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Rystad Energy

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Dakota Pipeline Shutdown Could Constrain Crude Exports

A US district court has ruled that the largest outbound Bakken pipeline – the Dakota Access Pipeline or DAPL – shall be emptied within 30 days. If this decree remains in place, hundreds of thousands of produced barrels per day will lack an export route in 2020, Rystad Energy estimates, as alternative options such as other existing pipelines or railway transportation will not be able to fully take on the burden until next year. If we assume that DAPL is unavailable for transportation from August 2020 and that rail exports remain at 300,000 bpd, that leaves around 750,000 bpd of available pipeline capacity (assuming maximum utilization) and local refining demand. Initially, this sounds like more than enough to absorb the 900,000 bpd of Bakken oil production from May 2020.

However, we must remember that production declines in April and May were predominantly driven by curtailments; most of these volumes will come back during the summer, assuming that a $40 WTI environment persists. The reactivation of curtailments will likely push statewide oil output back to an average of 1.2 million bpd in 2H20. Hence, with 300,000 bpd rail exports, remaining pipelines and local refineries alone will need to absorb 900,000 bpd of production.

This scenario is practically impossible in the short-term, and in reality, existing infrastructure cannot even deliver 100% utilization on its theoretical 750,000 bpd capacity. It is possible to achieve a modest increase in the utilization of outbound pipelines going west (Double H and Butte) as competing Rockies production will naturally decline, especially as the Powder River Basin has been most hard hit by the downturn in terms of medium-term impact.

Nevertheless, in our view, only 50,000- 70,000 bpd out of 200,000 bpd of spare capacity can be utilized in the short-term. And when it comes to the idled Enbridge Bakken Expansion Program, the persistent price weakness in Clearbrook cannot sufficiently incentivize the resumption of expansion work.

Hence, if DAPL is actually emptied, a massive ramp-up of rail exports will be required in 2H20, as soon as curtailed volumes are back online and Bakken output has returned to 1.1 million-1.2 million bpd. Taking into account the fact that other pipelines are not able to reach full utilization, we estimate that rail exports will have to absorb more than 600,000 bpd of Bakken production in 2H20 – twice as much as what was exported in 1Q20.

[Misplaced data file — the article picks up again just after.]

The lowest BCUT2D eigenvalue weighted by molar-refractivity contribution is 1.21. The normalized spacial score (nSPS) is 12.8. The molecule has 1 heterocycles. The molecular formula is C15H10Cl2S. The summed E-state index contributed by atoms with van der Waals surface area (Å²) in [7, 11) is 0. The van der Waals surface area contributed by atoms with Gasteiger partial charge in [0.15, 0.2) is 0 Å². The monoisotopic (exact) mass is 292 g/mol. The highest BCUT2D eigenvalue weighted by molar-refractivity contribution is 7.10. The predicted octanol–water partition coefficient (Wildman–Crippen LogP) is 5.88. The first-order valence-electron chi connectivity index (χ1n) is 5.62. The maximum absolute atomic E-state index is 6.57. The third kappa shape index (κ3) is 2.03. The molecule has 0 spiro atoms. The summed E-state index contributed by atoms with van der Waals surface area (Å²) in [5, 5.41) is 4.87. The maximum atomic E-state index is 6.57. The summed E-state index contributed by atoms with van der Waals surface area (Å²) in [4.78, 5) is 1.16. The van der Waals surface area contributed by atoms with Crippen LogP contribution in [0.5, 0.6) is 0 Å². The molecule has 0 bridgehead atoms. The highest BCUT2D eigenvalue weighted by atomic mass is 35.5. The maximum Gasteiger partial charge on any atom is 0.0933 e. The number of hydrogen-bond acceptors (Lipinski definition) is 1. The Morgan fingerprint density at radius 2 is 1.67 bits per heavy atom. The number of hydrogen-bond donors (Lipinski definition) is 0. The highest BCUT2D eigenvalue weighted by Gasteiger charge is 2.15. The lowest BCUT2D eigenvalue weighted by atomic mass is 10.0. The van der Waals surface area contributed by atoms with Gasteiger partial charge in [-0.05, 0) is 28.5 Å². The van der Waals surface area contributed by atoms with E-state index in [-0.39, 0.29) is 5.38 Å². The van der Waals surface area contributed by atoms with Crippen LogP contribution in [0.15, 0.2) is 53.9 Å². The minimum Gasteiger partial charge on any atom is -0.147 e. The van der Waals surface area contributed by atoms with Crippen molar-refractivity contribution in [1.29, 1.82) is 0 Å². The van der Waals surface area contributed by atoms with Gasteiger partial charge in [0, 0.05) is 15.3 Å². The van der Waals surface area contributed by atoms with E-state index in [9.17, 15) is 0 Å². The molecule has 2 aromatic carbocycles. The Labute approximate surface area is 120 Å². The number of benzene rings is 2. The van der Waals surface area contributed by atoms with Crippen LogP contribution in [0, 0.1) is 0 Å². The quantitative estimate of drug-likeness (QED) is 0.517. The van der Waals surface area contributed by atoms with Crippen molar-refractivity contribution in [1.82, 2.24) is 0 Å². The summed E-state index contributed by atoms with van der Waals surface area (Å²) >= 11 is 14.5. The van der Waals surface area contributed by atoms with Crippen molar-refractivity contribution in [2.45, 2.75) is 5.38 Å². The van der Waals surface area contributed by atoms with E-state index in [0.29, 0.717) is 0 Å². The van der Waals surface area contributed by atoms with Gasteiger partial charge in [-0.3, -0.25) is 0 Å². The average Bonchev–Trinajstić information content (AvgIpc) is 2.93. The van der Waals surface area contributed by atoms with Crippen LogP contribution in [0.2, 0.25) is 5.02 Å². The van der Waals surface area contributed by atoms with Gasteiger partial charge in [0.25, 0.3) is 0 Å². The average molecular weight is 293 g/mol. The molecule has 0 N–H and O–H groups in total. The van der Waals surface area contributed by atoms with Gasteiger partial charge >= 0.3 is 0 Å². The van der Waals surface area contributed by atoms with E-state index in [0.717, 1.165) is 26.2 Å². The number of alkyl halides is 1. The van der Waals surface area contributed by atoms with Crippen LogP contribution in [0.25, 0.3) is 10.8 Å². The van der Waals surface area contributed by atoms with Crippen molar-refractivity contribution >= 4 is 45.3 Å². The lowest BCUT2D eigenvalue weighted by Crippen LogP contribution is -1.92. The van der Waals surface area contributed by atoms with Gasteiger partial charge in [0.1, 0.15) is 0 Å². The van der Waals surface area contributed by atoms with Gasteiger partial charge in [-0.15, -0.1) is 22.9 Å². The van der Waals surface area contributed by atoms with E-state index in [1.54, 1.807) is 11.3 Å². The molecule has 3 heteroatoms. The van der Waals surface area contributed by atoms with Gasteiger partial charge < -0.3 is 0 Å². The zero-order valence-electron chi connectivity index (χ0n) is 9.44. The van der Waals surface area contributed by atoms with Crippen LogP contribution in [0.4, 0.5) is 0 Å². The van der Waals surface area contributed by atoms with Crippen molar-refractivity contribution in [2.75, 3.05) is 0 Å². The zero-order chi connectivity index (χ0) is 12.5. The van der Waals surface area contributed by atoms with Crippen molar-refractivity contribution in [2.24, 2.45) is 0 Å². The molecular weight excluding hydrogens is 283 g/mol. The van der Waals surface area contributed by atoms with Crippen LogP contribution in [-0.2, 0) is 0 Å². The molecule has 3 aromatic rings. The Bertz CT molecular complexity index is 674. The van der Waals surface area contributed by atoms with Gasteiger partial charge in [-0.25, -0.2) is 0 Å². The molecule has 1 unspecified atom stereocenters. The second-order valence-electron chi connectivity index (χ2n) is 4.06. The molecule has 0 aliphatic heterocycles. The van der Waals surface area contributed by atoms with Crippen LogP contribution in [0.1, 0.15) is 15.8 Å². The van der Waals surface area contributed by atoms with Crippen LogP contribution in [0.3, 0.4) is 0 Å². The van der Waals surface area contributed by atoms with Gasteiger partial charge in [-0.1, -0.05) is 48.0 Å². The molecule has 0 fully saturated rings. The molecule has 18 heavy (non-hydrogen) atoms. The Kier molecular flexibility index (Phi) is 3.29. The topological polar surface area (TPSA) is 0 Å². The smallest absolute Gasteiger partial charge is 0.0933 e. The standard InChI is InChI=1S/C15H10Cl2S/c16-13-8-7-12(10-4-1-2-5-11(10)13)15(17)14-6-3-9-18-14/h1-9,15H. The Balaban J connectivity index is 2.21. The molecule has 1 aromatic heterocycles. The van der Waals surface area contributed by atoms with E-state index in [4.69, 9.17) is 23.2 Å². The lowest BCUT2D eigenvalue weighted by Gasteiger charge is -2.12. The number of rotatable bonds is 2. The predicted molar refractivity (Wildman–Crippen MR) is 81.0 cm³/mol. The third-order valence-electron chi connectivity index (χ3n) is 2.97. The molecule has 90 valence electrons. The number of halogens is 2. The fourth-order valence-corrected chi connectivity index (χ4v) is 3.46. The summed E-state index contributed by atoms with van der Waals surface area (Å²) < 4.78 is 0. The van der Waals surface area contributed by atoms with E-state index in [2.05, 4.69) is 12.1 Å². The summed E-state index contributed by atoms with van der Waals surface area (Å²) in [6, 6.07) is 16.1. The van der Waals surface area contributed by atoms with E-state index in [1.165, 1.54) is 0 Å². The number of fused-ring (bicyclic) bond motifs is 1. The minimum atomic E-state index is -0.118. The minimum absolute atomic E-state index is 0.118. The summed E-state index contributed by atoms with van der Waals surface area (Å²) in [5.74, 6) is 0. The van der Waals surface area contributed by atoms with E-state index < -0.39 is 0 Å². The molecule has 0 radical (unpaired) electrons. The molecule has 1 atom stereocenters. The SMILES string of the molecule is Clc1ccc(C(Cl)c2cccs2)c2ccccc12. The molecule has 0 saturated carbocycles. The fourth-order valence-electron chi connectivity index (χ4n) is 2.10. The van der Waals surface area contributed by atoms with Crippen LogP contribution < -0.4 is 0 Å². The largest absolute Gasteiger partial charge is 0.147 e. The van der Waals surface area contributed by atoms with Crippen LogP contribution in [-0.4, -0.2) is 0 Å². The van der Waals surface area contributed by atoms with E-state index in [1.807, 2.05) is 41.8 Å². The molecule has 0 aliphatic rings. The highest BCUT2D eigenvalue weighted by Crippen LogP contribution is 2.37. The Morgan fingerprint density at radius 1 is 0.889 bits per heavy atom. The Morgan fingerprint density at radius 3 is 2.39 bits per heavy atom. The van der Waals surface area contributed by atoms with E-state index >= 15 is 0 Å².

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On paper, we see around 1 million bpd of unutilized rail export capacity. But historically, we have seen that rail exports cannot be ramped up quicker than 150,000 bpd per quarter. Hence, we should not anticipate that rail exports will reach the required capacity before the end of 2020.

“There is a risk for significant bottlenecks and local differentials will be completely blown out as soon as DAPL becomes unavailable. It is already possible that some E&Ps in Bakken will consider the delayed reactivation of curtailments as a potential risk, given the lack of attractive transportation options from Bakken in 2H20,” says Artem Abramov, Rystad Energy’s Head of Shale Research.

DAPL kicked in with 520,000 bpd of capacity in 2017 and was ultimately expanded to 600,000 bpd. It flowed close to full utilization for the major part of 2019 and 1Q20. However, it did not completely eliminate rate exports as basin-wide production continued to increase, and other pipeline options became less attractive.

Other outbound pipelines in the region have generally seen low utilization rates in the last two years, and rail exports have continued to transport around 300,000 bpd or 20% of total statewide oil output.

By Rystad Energy

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